About the project

Inland water bodies provide a variety of critical services for both human and aquatic life, including drinking water, recreational and economic opportunities, and marine habitats. A significant challenge water quality managers face is the formation of harmful algal blooms, which can harm human health, threaten other mammals like pets, and damage aquatic ecosystems.

Cyanobacteria are microscopic algae that can multiply very quickly in warm, nutrient-rich environments, often creating visible blue or green blooms. These blooms can block sunlight from reaching the rest of the aquatic ecosystem beneath the surface, and take away oxygen and nutrients from other organisms. Cyanobacteria can produce toxins that are poisonous to humans, pets, and livestock. The effect of climate change on marine environments likely makes harmful algal blooms form more often.

Manual water sampling, or “in situ” sampling, is generally used to monitor cyanobacteria in inland water bodies. In situ sampling is accurate, but time intensive and difficult to perform continuously. Public health managers also rely on the public to notice and report blooms.

The goal of CyFi is to help water quality managers better allocate resources for in situ sampling, and make more informed decisions around public health warnings for critical resources like drinking water reservoirs. Ultimately, more accurate and more timely detection of algal blooms helps keep both the human and marine life that rely on these water bodies safe and healthy.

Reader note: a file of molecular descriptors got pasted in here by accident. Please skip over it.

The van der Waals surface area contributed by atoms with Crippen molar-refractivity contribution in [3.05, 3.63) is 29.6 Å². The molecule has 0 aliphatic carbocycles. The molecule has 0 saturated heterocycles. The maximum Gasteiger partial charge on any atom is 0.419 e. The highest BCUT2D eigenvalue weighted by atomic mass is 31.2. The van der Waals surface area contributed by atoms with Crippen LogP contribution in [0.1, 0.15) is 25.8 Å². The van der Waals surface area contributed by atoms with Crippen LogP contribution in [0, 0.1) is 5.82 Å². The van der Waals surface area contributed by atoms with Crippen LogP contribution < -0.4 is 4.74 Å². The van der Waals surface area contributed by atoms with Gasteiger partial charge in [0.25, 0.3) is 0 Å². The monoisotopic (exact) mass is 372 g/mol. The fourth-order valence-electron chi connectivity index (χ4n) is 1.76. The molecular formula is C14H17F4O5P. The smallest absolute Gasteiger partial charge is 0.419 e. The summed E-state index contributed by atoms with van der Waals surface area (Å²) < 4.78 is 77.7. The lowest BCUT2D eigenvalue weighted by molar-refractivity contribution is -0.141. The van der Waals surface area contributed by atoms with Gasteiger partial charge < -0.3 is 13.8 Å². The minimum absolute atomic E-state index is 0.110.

CyFi was born out of the Tick Tick Bloom machine learning competition, hosted by DrivenData. The goal in that challenge was to detect and classify the severity of cyanobacteria blooms in small, inland water bodies using publicly available satellite, climate, and elevation data. Labels were based on "in situ" samples that were collected manually by many organizations across the U.S. The model in CyFi is based on the winning solutions from that challenge, and has been optimized for generalizability and efficiency.

For more details on the model, see the About the Model section.

Additional resources

Tick Tick Bloom machine learning competition

About harmful algal blooms (HABs)

Related tools

There are other groups working on cyanobacteria estimates from satellite imagery. Here are a few that use Sentinel-3 (300m resolution) imagery:

EPA guidance on HABs

Related research on using satellite imagery to monitor HABs